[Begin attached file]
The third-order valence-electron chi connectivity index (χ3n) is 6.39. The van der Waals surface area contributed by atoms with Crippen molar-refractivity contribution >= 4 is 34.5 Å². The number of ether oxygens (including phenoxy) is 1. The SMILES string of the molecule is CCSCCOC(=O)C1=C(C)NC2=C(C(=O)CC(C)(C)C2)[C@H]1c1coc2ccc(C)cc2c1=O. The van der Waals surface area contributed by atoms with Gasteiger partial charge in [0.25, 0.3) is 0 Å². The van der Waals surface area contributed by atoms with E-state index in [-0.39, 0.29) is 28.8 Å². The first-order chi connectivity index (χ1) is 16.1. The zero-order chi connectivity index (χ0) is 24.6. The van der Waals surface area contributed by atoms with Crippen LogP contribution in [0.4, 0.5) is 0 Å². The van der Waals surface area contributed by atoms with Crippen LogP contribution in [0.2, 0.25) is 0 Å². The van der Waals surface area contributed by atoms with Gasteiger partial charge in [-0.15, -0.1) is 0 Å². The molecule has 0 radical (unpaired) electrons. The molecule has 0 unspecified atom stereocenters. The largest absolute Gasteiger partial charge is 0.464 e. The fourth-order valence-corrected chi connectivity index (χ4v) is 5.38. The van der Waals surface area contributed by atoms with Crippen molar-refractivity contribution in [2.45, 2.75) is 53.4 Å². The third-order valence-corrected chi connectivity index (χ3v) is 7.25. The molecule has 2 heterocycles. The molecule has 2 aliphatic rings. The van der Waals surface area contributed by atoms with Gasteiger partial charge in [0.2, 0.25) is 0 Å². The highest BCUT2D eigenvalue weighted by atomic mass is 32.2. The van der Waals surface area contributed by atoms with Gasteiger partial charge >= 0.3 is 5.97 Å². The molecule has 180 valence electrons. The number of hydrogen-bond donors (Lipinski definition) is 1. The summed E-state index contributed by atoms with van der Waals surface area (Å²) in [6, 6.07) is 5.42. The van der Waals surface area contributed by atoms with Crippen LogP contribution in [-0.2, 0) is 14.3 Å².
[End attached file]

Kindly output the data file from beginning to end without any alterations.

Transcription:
The third-order valence-electron chi connectivity index (χ3n) is 6.39. The van der Waals surface area contributed by atoms with Crippen molar-refractivity contribution >= 4 is 34.5 Å². The number of ether oxygens (including phenoxy) is 1. The SMILES string of the molecule is CCSCCOC(=O)C1=C(C)NC2=C(C(=O)CC(C)(C)C2)[C@H]1c1coc2ccc(C)cc2c1=O. The van der Waals surface area contributed by atoms with Gasteiger partial charge in [0.25, 0.3) is 0 Å². The van der Waals surface area contributed by atoms with E-state index in [-0.39, 0.29) is 28.8 Å². The first-order chi connectivity index (χ1) is 16.1. The zero-order chi connectivity index (χ0) is 24.6. The van der Waals surface area contributed by atoms with Crippen LogP contribution in [0.4, 0.5) is 0 Å². The van der Waals surface area contributed by atoms with Crippen LogP contribution in [0.2, 0.25) is 0 Å². The van der Waals surface area contributed by atoms with Gasteiger partial charge in [-0.15, -0.1) is 0 Å². The molecule has 0 radical (unpaired) electrons. The molecule has 0 unspecified atom stereocenters. The largest absolute Gasteiger partial charge is 0.464 e. The fourth-order valence-corrected chi connectivity index (χ4v) is 5.38. The van der Waals surface area contributed by atoms with Crippen molar-refractivity contribution in [2.45, 2.75) is 53.4 Å². The third-order valence-corrected chi connectivity index (χ3v) is 7.25. The molecule has 2 heterocycles. The molecule has 2 aliphatic rings. The van der Waals surface area contributed by atoms with Gasteiger partial charge in [0.2, 0.25) is 0 Å². The highest BCUT2D eigenvalue weighted by atomic mass is 32.2. The van der Waals surface area contributed by atoms with Gasteiger partial charge >= 0.3 is 5.97 Å². The molecule has 180 valence electrons. The number of hydrogen-bond donors (Lipinski definition) is 1. The summed E-state index contributed by atoms with van der Waals surface area (Å²) in [6, 6.07) is 5.42. The van der Waals surface area contributed by atoms with Crippen LogP contribution in [-0.2, 0) is 14.3 Å².